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Ask Dave: Quality debate: How can one “maintain” a product that was poorly made to begin with?

Answers to questions about RV Repair and Maintenance from RV expert Dave Solberg, author of the “RV Handbook” and the managing editor of the RV Repair Club. This column appears Monday through Saturday in the RV Travel and RV Daily Tips newsletters. (Sign up for an email reminder for each new issue if you do not already receive one.) Today Dave discusses the conundrum of how can one “maintain” a product that was poorly made, in particular, the quality of RVs.

Dear Dave,
Regarding RV quality, I’m just wondering if the same can be said with RVs made in the last couple of years? The quality has been horrendous, and only getting worse, from base models to high-end. My question is how can one maintain a product that was poorly made to begin with?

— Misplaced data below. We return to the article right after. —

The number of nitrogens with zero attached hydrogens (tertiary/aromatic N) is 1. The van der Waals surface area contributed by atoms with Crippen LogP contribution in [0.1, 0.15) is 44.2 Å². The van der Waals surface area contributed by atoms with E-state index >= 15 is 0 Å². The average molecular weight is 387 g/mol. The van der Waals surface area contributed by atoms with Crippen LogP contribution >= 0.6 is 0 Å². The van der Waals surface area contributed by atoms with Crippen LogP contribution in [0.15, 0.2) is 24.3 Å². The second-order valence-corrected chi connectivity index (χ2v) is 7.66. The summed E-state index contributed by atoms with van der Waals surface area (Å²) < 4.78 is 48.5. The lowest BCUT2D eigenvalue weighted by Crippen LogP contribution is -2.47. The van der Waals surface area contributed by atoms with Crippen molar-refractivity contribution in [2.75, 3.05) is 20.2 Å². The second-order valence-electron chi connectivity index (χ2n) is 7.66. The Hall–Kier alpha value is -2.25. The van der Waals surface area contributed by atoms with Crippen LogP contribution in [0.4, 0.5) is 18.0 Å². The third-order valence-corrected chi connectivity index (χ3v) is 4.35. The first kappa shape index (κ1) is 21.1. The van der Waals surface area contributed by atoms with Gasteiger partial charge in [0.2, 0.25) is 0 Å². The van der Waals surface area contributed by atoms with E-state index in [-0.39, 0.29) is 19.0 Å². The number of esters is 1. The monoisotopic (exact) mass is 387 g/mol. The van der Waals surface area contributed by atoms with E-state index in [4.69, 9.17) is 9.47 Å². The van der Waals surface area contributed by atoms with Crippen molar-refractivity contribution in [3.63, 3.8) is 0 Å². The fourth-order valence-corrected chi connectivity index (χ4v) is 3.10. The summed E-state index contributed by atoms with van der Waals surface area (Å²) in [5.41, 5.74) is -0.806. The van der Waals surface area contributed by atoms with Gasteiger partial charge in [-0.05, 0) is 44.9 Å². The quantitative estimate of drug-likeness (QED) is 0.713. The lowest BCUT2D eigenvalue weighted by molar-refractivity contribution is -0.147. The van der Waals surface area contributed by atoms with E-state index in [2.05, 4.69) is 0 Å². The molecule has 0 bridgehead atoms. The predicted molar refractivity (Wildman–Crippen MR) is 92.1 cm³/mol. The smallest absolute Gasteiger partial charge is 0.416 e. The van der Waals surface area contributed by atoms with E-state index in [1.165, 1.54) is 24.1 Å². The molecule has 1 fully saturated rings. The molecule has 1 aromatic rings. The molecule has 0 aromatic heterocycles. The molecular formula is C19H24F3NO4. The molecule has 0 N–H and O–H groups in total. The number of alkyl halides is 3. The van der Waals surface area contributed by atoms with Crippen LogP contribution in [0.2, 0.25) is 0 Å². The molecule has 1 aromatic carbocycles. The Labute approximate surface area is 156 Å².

Should the manufacturer not bear some responsibility for these problems instead of putting the responsibility back on the customer as “maintenance”?

If these units were made to higher standards, maybe we wouldn’t have half the issues.
You only mentioned water leaks, which is a major issue. But there are many, many more issues that we are plagued with that is directly linked to sub-standard workmanship and materials. —Dave L.

Dear Dave,
I agree: Workmanship is sub-par at best. One of our writers, Mike Gast, wrote an article recently about that and it has nearly 500,000 views! My answer only addressed water leaks, as that was the question asked. I do believe water leaks might be avoided or at least reduced. I thought the other issues were covered by Mike very well.

Something else to consider is the volume of units being sold in the last year-and-a-half and the ability to get service work done. According to RVIA (Recreational Vehicle Industry Association), last year sales were at 525,000 – which was an all-time record. This year’s numbers were projected at 580,00, and all indicators show it will be even higher. That number does not include used sales and the huge growth in RV rentals from owners with companies like RVshare, RVezy, Outdoorsy, and others. This means more units that are being used and need service work.

The quality of RVs these days